Those who sit down in God's presence will spend the night in His shadow. He's my protection. I trust in Him and I'm safe! He rescues me from hidden traps, and shields me from every danger. His huge arms encircle me—under them I'm perfectly safe; His arms protect me from harm. I fear nothing—not even wild animals at night.
Bad people who try to scare me will get pushed away. Even evil can't get close to me. It can't get through the door. God ordered His angels to guard me wherever I go. If I stumble, they'll catch me; their job is to keep me from falling. I'll walk unharmed among lions and snakes, and kick them out of my way."If I hold on to God," He says, "I'll get you out of trouble. I'll give you the best of care if you'll only get to know and trust me."
Call me and I'll answer. I'll be at your side in bad times. I'll rescue you and give you a long life, and give you a long drink of salvation!"
I've taken some liberties with the Scripture, here, but I think I've been faithful to the context. After you have read this Psalm, I suggest you pray together and thank Jesus for loving and caring for us. Thank Him also for the angels that stand guard over us as we sleep. And thank Him for mommies and daddies who also love and take care of their children. Ask Jesus to help us learn to trust Him more. Finally, on alternative nights, read or quote the 23rd Psalm with your children. You might memorize it together.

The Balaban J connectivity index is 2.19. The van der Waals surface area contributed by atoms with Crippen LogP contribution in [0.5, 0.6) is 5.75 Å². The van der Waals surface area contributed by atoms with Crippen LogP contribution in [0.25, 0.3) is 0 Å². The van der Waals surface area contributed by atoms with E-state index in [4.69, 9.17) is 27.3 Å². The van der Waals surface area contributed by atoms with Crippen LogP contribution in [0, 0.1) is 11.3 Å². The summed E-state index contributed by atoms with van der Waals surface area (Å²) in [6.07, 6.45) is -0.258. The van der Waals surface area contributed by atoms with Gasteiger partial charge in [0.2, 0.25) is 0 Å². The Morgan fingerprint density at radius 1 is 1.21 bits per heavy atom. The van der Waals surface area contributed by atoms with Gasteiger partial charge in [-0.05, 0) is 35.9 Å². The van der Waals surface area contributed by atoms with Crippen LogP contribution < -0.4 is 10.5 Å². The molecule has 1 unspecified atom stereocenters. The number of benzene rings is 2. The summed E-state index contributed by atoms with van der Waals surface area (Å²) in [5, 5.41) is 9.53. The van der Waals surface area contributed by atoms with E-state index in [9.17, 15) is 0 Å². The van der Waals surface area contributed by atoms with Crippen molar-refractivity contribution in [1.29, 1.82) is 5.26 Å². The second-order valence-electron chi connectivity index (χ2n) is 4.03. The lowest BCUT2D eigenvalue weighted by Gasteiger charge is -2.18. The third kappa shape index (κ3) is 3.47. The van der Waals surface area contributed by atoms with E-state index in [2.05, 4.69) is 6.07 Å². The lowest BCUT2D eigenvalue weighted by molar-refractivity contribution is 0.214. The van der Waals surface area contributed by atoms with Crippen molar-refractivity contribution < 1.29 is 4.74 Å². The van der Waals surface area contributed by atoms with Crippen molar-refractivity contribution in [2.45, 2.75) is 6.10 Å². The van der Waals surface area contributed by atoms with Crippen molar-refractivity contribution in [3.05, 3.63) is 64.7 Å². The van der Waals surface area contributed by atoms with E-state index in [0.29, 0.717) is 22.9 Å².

Every circumstance is different, and the suggested wording offered here should vary with the age, maturity, and security of each child. What I've written was designed for kids in elementary school, and is just a guide to be modified to meet the needs of a particular boy or girl.
I hope this is helpful. What a shame that we have to deal with tragedies like this, but I'm afraid it is the world we live in.
Q. What do you think caused the killer in Newtown to do such unthinkable things?
A. I am not familiar with the particulars of this massacre, but I can speak to the question generally. America has become a dangerous place partially because of the violence we tolerate. Even young children grow up today playing violent video games, watching unwholesome cable television, wretched Hollywood movies and MTV, and many other depictions of dramatized murder, rape, drug usage, etc.
Children are exposed to these influences from early ages. Millions of kids come home to empty houses every afternoon and watch unsavory stuff that they should never be allowed to witness.
Harmful examples of this violent nature are evident everywhere, even at the highest levels of society. On December 9, 2012, President Barack Obama invited the rapper, Psy, to the White House for a performance. This is the man who has sung at anti-American concerts featuring his own lyrics. One of them reads, "Kill those f***ing Yankees who have been torturing Iraqui captives; Kill those f***ing Yankees who ordered them to torture; Kill their daughters, mothers, daughters-in-laws and fathers; Kill them all slowly and painfully." Despite his history, the President brought Psy into the "people's house," and honored him as a great entertainer. No wonder violence is so deeply woven into the fabric of the American culture.